In our last installment in this series about, The Art and Colour of General Motors, the design of the 1931 Cadillac V-16 Series 452B Dual Cowl Phaeton was covered. The car seen here is a 1937 Cadillac V-16 Series 90 Aerodynamic Coupe which was a continuation of the 1933 V-16 model, that was built for the 1933-34 Worlds Fair exhibit, that we will look at.
In the early 1930s the streamlining movement was just starting to take hold and Harley Earl and Art and Color were ready for it with this very restrained design for Cadillac. The GM Customer research staff that was established in 1933, found that the public favored the “flowing speed lines of popular streamlining” to the aerodynamically superior shapes-by a wide margin. Knowing this, Harley Earl was assured that the lines that Art and Color had developed into the Aerodynamic Coupe were exactly what the public wanted and a run of twenty of these bodies were produced. The design elements used in this car were also introduced into the rest of the GM product line in the next year or two.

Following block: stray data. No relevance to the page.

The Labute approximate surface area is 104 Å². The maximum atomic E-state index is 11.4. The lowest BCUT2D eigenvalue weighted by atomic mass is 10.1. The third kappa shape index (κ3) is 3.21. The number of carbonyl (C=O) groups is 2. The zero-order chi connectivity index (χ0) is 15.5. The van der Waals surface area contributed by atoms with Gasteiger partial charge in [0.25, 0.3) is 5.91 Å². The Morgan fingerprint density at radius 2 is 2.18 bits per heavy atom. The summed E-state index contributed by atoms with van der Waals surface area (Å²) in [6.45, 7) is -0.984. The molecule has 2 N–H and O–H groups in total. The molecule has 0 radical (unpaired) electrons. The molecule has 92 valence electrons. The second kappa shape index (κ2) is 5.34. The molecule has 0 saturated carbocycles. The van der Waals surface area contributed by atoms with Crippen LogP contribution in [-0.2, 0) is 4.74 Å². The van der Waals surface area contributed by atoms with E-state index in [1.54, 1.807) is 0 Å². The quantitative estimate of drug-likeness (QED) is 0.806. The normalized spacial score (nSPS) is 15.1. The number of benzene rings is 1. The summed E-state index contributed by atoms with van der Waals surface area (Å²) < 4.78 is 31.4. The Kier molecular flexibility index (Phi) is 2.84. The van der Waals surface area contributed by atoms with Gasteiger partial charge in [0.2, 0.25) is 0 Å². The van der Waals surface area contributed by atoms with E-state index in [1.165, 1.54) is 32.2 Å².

To learn more about the subject, you can look back on our earlier posts and also visit with Coachbuilt Press, where you can learn much more about the book The Art and Colour of General Motors. You can also learn more about Earl at coachbuilt.com. More of Michael Furman’s work can also be seen here on The Old Motor.
Art and Color stylists are seen (above) at work on the clay model for the 1932 Aerodynamic Coupe, which is considered to be GM’s first purpose-built show car. It was displayed in the GM pavilion at the 1933-34 “Century of Progress” Chicago Worlds Fair.
Photo courtesy of the www.cadillaclasalleclub.org.